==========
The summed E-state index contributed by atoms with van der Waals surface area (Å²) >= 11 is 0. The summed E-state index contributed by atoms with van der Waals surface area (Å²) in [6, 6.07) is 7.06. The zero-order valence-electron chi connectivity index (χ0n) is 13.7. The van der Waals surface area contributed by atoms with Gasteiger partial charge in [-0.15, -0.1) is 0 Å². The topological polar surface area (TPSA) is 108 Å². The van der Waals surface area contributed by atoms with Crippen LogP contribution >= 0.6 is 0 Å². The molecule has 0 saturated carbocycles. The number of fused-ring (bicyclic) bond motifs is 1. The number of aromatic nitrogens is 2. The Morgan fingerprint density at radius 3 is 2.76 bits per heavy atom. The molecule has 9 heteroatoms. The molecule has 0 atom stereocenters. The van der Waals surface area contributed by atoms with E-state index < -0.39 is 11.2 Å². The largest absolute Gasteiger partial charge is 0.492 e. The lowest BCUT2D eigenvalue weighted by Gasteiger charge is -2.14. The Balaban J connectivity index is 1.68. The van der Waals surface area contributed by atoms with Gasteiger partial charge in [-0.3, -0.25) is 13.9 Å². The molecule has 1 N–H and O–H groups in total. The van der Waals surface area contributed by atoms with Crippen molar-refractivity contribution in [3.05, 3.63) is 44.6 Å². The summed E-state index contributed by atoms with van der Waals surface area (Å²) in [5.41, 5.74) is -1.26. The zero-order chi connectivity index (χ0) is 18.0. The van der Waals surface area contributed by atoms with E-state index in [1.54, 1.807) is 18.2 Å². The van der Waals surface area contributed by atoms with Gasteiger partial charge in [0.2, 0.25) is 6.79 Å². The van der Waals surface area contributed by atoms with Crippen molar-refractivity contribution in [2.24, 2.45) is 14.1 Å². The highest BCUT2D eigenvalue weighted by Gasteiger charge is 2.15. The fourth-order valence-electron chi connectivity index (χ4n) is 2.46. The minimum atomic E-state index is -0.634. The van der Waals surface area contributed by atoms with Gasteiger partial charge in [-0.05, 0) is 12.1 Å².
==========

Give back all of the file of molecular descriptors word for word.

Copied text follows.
The summed E-state index contributed by atoms with van der Waals surface area (Å²) >= 11 is 0. The summed E-state index contributed by atoms with van der Waals surface area (Å²) in [6, 6.07) is 7.06. The zero-order valence-electron chi connectivity index (χ0n) is 13.7. The van der Waals surface area contributed by atoms with Gasteiger partial charge in [-0.15, -0.1) is 0 Å². The topological polar surface area (TPSA) is 108 Å². The van der Waals surface area contributed by atoms with Crippen LogP contribution >= 0.6 is 0 Å². The molecule has 0 saturated carbocycles. The number of fused-ring (bicyclic) bond motifs is 1. The number of aromatic nitrogens is 2. The Morgan fingerprint density at radius 3 is 2.76 bits per heavy atom. The molecule has 9 heteroatoms. The molecule has 0 atom stereocenters. The van der Waals surface area contributed by atoms with E-state index < -0.39 is 11.2 Å². The largest absolute Gasteiger partial charge is 0.492 e. The lowest BCUT2D eigenvalue weighted by Gasteiger charge is -2.14. The Balaban J connectivity index is 1.68. The van der Waals surface area contributed by atoms with Gasteiger partial charge in [-0.3, -0.25) is 13.9 Å². The molecule has 1 N–H and O–H groups in total. The van der Waals surface area contributed by atoms with Crippen molar-refractivity contribution in [3.05, 3.63) is 44.6 Å². The summed E-state index contributed by atoms with van der Waals surface area (Å²) in [5.41, 5.74) is -1.26. The zero-order chi connectivity index (χ0) is 18.0. The van der Waals surface area contributed by atoms with E-state index in [1.54, 1.807) is 18.2 Å². The van der Waals surface area contributed by atoms with Gasteiger partial charge in [0.2, 0.25) is 6.79 Å². The van der Waals surface area contributed by atoms with Crippen molar-refractivity contribution in [2.24, 2.45) is 14.1 Å². The highest BCUT2D eigenvalue weighted by Gasteiger charge is 2.15. The fourth-order valence-electron chi connectivity index (χ4n) is 2.46. The minimum atomic E-state index is -0.634. The van der Waals surface area contributed by atoms with Gasteiger partial charge in [-0.05, 0) is 12.1 Å².